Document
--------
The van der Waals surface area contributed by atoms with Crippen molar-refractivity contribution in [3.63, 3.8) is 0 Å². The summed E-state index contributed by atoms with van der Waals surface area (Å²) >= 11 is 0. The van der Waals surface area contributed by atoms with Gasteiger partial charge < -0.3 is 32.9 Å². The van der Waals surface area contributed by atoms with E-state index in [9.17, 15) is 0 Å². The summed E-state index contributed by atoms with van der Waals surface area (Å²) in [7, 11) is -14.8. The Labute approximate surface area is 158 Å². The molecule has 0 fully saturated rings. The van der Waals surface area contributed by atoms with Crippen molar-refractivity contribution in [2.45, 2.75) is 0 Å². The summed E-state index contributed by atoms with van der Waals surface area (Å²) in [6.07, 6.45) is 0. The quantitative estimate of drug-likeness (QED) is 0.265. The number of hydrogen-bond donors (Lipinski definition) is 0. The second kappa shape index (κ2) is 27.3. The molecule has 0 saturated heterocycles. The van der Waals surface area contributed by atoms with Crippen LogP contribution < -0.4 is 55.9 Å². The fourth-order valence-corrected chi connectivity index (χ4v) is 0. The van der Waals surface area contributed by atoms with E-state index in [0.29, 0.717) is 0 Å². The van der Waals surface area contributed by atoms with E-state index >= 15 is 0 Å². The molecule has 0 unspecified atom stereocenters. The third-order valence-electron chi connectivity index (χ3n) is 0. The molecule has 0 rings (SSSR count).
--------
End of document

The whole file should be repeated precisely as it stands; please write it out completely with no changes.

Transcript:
The van der Waals surface area contributed by atoms with Crippen molar-refractivity contribution in [3.63, 3.8) is 0 Å². The summed E-state index contributed by atoms with van der Waals surface area (Å²) >= 11 is 0. The van der Waals surface area contributed by atoms with Gasteiger partial charge < -0.3 is 32.9 Å². The van der Waals surface area contributed by atoms with E-state index in [9.17, 15) is 0 Å². The summed E-state index contributed by atoms with van der Waals surface area (Å²) in [7, 11) is -14.8. The Labute approximate surface area is 158 Å². The molecule has 0 fully saturated rings. The van der Waals surface area contributed by atoms with Crippen molar-refractivity contribution in [2.45, 2.75) is 0 Å². The summed E-state index contributed by atoms with van der Waals surface area (Å²) in [6.07, 6.45) is 0. The quantitative estimate of drug-likeness (QED) is 0.265. The number of hydrogen-bond donors (Lipinski definition) is 0. The second kappa shape index (κ2) is 27.3. The molecule has 0 saturated heterocycles. The van der Waals surface area contributed by atoms with Crippen LogP contribution < -0.4 is 55.9 Å². The fourth-order valence-corrected chi connectivity index (χ4v) is 0. The van der Waals surface area contributed by atoms with E-state index in [0.29, 0.717) is 0 Å². The van der Waals surface area contributed by atoms with E-state index >= 15 is 0 Å². The molecule has 0 unspecified atom stereocenters. The third-order valence-electron chi connectivity index (χ3n) is 0. The molecule has 0 rings (SSSR count).